The cause of pericarditis is unknown or unproven in many cases. It mostly affects men ages 20 to 50 years.
Pericarditis is often the result of an infection such as:
The condition may be seen with diseases such as:
Other causes include:
Pericarditis is a condition in which the sac-like covering around the heart (pericardium) becomes inflamed.
When listening to the heart with a stethoscope, the health care provider can hear a sound called a pericardial rub. The heart sounds may be muffled or distant. There may be other signs of excess fluid in the pericardium (pericardial effusion).
If the disorder is severe, there may be:
The following imaging tests may be done to check the heart and the tissue layer around it (pericardium):
To look for heart muscle damage, the provider may order a troponin I test. Other laboratory tests may include:
Pericarditis can range from mild illness that gets better on its own, to a life-threatening condition. Fluid buildup around the heart and poor heart function can complicate the disorder.
The outcome is good if pericarditis is treated right away. Most people recover in 2 weeks to 3 months. However, pericarditis may come back. This is called recurrent, or chronic, if symptoms or episodes continue.
Scarring and thickening of the sac-like covering and the heart muscle may occur when the problem is severe. This is called constrictive pericarditis. It can cause long-term problems similar to those of heart failure.
Many cases cannot be prevented.
Chest pain is almost always present. The pain:
You may have fever, chills, or sweating if the condition is caused by an infection.
Other symptoms may include:
The cause of pericarditis should be identified, if possible.
High doses of nonsteroidal anti-inflammatory drugs (NSAIDs) such as ibuprofen are often given with a medicine called colchicine. These medicines will decrease your pain and reduce the swelling or inflammation in the sac around your heart.
If the cause of pericarditis is an infection:
Other medicines that may be used are:
If the buildup of fluid makes the heart function poorly, treatment may include:
Surgery called pericardiectomy may be needed if the pericarditis is long-lasting, comes back after treatment, or causes scarring or tightening of the tissue around the heart. The operation involves cutting or removing part of the pericardium.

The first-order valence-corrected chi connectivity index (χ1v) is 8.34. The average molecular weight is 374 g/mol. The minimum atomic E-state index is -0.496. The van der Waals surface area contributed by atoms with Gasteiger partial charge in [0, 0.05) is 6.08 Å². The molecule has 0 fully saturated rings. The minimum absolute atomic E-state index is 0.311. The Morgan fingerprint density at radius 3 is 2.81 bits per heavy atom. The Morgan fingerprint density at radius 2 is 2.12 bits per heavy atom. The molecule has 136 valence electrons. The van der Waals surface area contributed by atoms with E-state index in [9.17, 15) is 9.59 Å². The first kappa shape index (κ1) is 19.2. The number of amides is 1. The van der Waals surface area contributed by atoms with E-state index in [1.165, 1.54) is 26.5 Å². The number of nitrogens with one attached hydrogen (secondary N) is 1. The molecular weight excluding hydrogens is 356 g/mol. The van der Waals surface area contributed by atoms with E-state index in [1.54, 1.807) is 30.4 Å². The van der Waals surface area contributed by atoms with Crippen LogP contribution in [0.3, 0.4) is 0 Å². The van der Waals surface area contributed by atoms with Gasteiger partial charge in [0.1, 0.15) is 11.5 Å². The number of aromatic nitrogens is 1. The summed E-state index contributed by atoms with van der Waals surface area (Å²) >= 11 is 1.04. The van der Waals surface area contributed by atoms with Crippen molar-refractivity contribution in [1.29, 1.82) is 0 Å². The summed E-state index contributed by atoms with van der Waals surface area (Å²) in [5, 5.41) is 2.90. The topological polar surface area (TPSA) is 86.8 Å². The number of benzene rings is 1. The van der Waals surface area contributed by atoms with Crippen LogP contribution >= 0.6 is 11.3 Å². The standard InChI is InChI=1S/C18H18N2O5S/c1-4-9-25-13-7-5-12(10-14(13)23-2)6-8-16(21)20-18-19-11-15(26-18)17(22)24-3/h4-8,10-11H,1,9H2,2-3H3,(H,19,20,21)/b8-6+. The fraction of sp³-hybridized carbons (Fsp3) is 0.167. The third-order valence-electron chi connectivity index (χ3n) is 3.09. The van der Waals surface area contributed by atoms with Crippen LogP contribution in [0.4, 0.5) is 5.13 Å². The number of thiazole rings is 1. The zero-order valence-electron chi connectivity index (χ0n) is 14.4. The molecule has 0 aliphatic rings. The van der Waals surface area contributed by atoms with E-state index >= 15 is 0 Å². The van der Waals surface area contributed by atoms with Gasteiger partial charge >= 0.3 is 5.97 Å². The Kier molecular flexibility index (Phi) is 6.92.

Call your provider if you have symptoms of pericarditis. This disorder is not life threatening most of the time. However, it can be very dangerous if not treated.
Imazio M, Gaita F, LeWinter M. Evaluation and treatment of pericarditis: A systematic review. JAMA. 2015; 314(14):1498-1506. PMID: 26461998
Knowlton KU, Narezkina A, Savoia MC, Oxman MN. Myocarditis and pericarditis. In: Bennett JE, Dolin R, Blaser MJ, eds. Mandell, Douglas, and Bennett's Principles and Practice of Infectious Diseases, Updated Edition. 8th ed. Philadelphia, PA: Elsevier Saunders; 2015:chap 86.
LeWinter MM, Imazio M. Pericardial diseases. In: Zipes DP, Libby P, Bonow RO, Mann DL, Tomaselli GF, Braunwald E, eds. Braunwald's Heart Disease: A Textbook of Cardiovascular Medicine. 11th ed. Philadelphia, PA: Elsevier Saunders; 2019:chap 83.
Review Date: 2/22/2018
Reviewed By: Michael A. Chen, MD, PhD, Associate Professor of Medicine, Division of Cardiology, Harborview Medical Center, University of Washington Medical School, Seattle, WA. Also reviewed by David Zieve, MD, MHA, Medical Director, Brenda Conaway, Editorial Director, and the A.D.A.M. Editorial team.
The information provided herein should not be used during any medical emergency or for the diagnosis or treatment of any medical condition. A licensed medical professional should be consulted for diagnosis and treatment of any and all medical conditions. Call 9-1-1 for all medical emergencies. Links to other sites are provided for information only—they do not constitute endorsements of those other sites. © 1997-2010 A.D.A.M., Inc. Any duplication or distribution of the information contained herein is strictly prohibited.